Politics. I both love it and hate it.
Love it because on a good day you feel like you’ve achieved something; improved someone or a society’s lot; you can make a real difference to people’s lives; it’s a vehicle to improve things. There’s also the adrenalin rush during election campaigns, the camaraderie, and above all the honour of having people share their inner most feelings with you and trusting you.
I hate it because of things like this,
The article is about a row of houses on Ruabon High Street which have been derelict for many years. It’s been a bone of contention locally and a source of real anger.
The article says, “Community Councillors have been pushing for a solution to the problem of the properties… Cllr Dana Davies who has spearheaded the campaign…”
To be fair to Dana (Labour Councillor) I know that she’s been involved in trying to get the issue resolved over the last two years.
But the article (which is almost certainly a cut & paste from a Press Release issued by Labour) explicitly states that she “spearheaded” a “campaign”.
It’s election time and Dana is seeking re-election. The other person in the picture is also seeking election as a Labour Councillor in the neighbouring ward.
So we shouldn’t be surprised when politicians and wannabe politicians stretch a few truths.
But “spearheading a campaign”? That’s stretching it beyond breaking point.
I first stood for election in Clwyd South in 2011, and Ruabon is right at the centre of the constituency. Back then the village’s Councillor was Plaid’s Barrie Price, before his untimely passing in September 2011. Dana won the by-election.
Barrie was a real gentleman. A kinder, more generous soul you couldn’t find anywhere. I got on well with Barrie and enjoyed his company. He was a true champion of Ruabon, and took pride in the village. He took it upon himself to arrange fresh flowers on the High Street, and would ensure that the Council came immediately to tackle any unsightly problems. Barrie loved Ruabon, and indeed Ruabon loved Barrie.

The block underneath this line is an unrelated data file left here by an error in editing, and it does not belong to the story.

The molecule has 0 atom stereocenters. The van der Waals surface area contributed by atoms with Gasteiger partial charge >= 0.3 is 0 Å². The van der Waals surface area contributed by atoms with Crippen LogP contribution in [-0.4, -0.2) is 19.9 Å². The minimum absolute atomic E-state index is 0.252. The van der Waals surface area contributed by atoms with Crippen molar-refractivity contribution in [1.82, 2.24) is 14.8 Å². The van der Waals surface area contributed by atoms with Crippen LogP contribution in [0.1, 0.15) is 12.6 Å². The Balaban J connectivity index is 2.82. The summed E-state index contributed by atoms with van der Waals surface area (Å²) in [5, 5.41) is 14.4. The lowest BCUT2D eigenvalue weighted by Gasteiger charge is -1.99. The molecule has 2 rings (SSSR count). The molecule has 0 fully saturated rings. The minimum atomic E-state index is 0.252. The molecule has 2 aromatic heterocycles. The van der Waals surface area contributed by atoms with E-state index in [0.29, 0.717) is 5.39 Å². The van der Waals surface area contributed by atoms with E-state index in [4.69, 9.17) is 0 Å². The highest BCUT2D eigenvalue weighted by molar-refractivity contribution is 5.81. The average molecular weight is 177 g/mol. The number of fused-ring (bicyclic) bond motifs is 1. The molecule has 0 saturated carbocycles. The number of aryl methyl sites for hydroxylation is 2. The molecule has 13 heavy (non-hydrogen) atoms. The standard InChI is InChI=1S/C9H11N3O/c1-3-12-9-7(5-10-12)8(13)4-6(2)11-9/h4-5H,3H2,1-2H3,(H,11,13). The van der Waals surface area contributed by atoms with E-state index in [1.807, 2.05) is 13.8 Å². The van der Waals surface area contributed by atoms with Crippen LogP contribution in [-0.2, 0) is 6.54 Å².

I remember walking the High Street with him in 2010 and he mentioned the derelict houses. He talked about how he was trying to get the issue sorted, and how difficult it was because the company who owned the houses were based overseas. Sadly he couldn’t see the fruits of his labour on this issue.
Five years later I was once again walking along Ruabon High Street and was wondering what could be done. People in the village were complaining about them and the fact that no-one was doing anything. I knew that the Community Council had raised the issue several times but to no avail. However they persisted with the issue.
Having asked around a few ideas came forward. I went on Facebook to share one idea, and it immediately went viral.
We shared the idea with our email contacts.
Whether or not a CPO would be successful was not the most important point, the fact was that it was putting the issue back in the public eye.and forcing the issue back on the political agenda locally. People far and wide showed support and offered assistance to get the matter resolved.
We created a petition and gathered over 700 names. Cllr Arfon Jones and I took the petition to the Guildhall in Wrexham.
We researched the background of the company who owned the houses, and contacted numerous legal bodies to find out what could be done. We communicated everything back to the council in order to help them resolve the issue once and for all, and also communicated with local residents.
A lot of work was done.
Not long after we were told that the Council were quietly confident that the issue would soon be resolved. If a certain amount of time had passed before anyone lay claim on the property then the property would fall into Crown hands and then to public ownership. The Council were carrying out their research, and it was best to let sleeping dogs lie in order for the time to lapse.
We were in regular contact with officials, but couldn’t say anything publicly.
This was a campaign. This is how to run a campaign. Identify the problem; find a solution; get people on board; convince those that have the ability to do something about it to go and do something about it; keep applying the pressure; keep people informed (as much as you can); get a result.
During all of this we heard nothing from Dana. Again, to re-iterate, I know that she did make some queries. But to claim that she “spearheaded a campaign” is – well, laughable.
I’m aware that this could start to sound petty, and churlish. Honestly, the important thing here is that something is at last being done about the problem. That’s great news, and personally I’m chuffed to bits at the outcome – which is part of the reason why I love politics.
Politicians are renowned for taking credit for all of the good things and denying responsibility for all of the bad things. I’m sorry to say that this is a perfect example. The Labour leader. Jeremy Corbyn, claims he wants to do politics differently. If he’s sincere, he had better have a word with those practising at the coal face.
If someone deserves credit for sorting the Ruabon eyesore out, then it’s Barrie Price, for raising the issue in the first place and for working so hard to get it sorted while he was with us.
Barrie, you’d be proud of your village again. I’ll raise a glass to you tonight, Barrie.